Cardinals occupied a unique place in the world of early modern Europe, their distinctive red hats the visible signs not only of impressive careers at the highest rank the pope could bestow, but also of their high social status and political influence on an international scale. Appointed for life, these princes of the Church played a key role in the dramatic events of a period in which both the power and the authority of the papacy were challenged.
Cardinals crossed the ambiguous boundaries then existing between religious and secular power. Granted unparalleled access to Church and private property, they spent considerable time, money, and effort on making the best collections of art and antiquities. Some commissioned artworks in churches that advertised their monastic or national connections, while others took Rome and the papacy abroad to enrich their own cities and countries. But theirs was a precarious dignity: while cardinals could thrive during one papacy, they could suddenly fall from power during the next. The new research represented by the sixteen case studies in The Possessions of a Cardinal reveals how cardinals used their vulnerable position and spent their often substantial wealth on personal and religious interests. As a result, the tensions inherent in their position between the spiritual and the worldly are underscored.
Publisher: Pennsylvania State University Press
Number of pages: 480
Weight: 1501 g
Dimensions: 254 x 178 x 40 mm
"Both informative and engaging."
-Jacqueline Musacchio, Wellesley College
"The editors should be congratulated for bringing together such a lively and thought-provoking volume."
-Jill Burke, University of Edinburgh
"In this beautifully produced and generously illustrated book, art historians Mary Hollingsworth and Carol Richardson offer case studies on the activities of cardinals as patrons of art and architecture from 1450 to 1700."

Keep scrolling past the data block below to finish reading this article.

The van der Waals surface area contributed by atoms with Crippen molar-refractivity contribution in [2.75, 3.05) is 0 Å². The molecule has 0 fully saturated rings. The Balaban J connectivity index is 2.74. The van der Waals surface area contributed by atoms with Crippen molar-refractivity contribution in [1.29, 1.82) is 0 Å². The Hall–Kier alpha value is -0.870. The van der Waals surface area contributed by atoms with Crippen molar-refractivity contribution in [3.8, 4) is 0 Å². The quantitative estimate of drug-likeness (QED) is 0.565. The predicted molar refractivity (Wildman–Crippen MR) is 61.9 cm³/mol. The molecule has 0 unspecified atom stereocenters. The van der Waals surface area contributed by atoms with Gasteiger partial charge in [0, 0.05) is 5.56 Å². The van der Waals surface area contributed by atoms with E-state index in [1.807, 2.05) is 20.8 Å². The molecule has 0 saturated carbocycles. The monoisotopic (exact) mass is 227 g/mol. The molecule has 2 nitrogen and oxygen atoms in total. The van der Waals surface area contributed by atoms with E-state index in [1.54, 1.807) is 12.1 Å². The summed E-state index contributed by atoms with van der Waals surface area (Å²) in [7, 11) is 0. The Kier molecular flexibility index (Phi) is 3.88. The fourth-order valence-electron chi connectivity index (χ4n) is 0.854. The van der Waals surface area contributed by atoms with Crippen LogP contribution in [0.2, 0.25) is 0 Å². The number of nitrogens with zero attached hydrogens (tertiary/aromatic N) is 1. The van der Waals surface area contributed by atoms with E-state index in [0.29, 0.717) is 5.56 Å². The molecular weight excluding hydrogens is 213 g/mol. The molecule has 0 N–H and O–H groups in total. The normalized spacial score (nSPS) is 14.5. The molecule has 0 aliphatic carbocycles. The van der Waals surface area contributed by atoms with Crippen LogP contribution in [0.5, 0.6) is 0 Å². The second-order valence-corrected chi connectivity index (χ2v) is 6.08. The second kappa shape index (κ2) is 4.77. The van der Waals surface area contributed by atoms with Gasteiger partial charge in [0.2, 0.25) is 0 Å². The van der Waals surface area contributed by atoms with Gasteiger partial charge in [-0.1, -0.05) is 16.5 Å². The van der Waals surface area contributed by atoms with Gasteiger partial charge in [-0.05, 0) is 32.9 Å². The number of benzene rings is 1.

-Francesca Fiorani, Times Higher Education Supplement
"[This] volume is impressive in its chronological range, allowing for a sense of historical continuity that transcends the labels of Renaissance and Baroque."
-Sally Korman, The Art Newspaper
"The Possessions of a Cardinal will be of great interest to historians of Italian art, to art literature scholars, and to specialists in the history of Church ecclesiastics. The book is interesting, informative, and fair, and offers something to the specialist as well as to the more general reader."
-Giulia Savio, caa.reviews
"The Possessions of a Cardinal brings together a variety of analytic techniques. . . . The collection is also distinguished by innovative methods and richness of content. [It] will be of great interest to historians of Italian art, to art literature scholars, and to specialists in the history of Church ecclesiastics. The book is interesting, informative, and fair, and offers something to the specialist as well as to the more general reader."
-Giulia Savio, CAA Reviews
"[Mary Hollingsworth and Carol Richardson] have succeeded in producing a collection that is both attractive and compelling. Visually this is a seductive book, full of cardinal red. . . . This volume presents countless gems for the close reader. Not only is this book a treasure trove of detail concerning early modern Rome, its cardinals, and their families, but it also provides a map of manuscript citations and early printed works. . . . This volume is welcome both for its content and its enthusiasm for a field that has experienced past prejudice."
-Jennifer Mara DeSilva, Sixteenth-Century Journal
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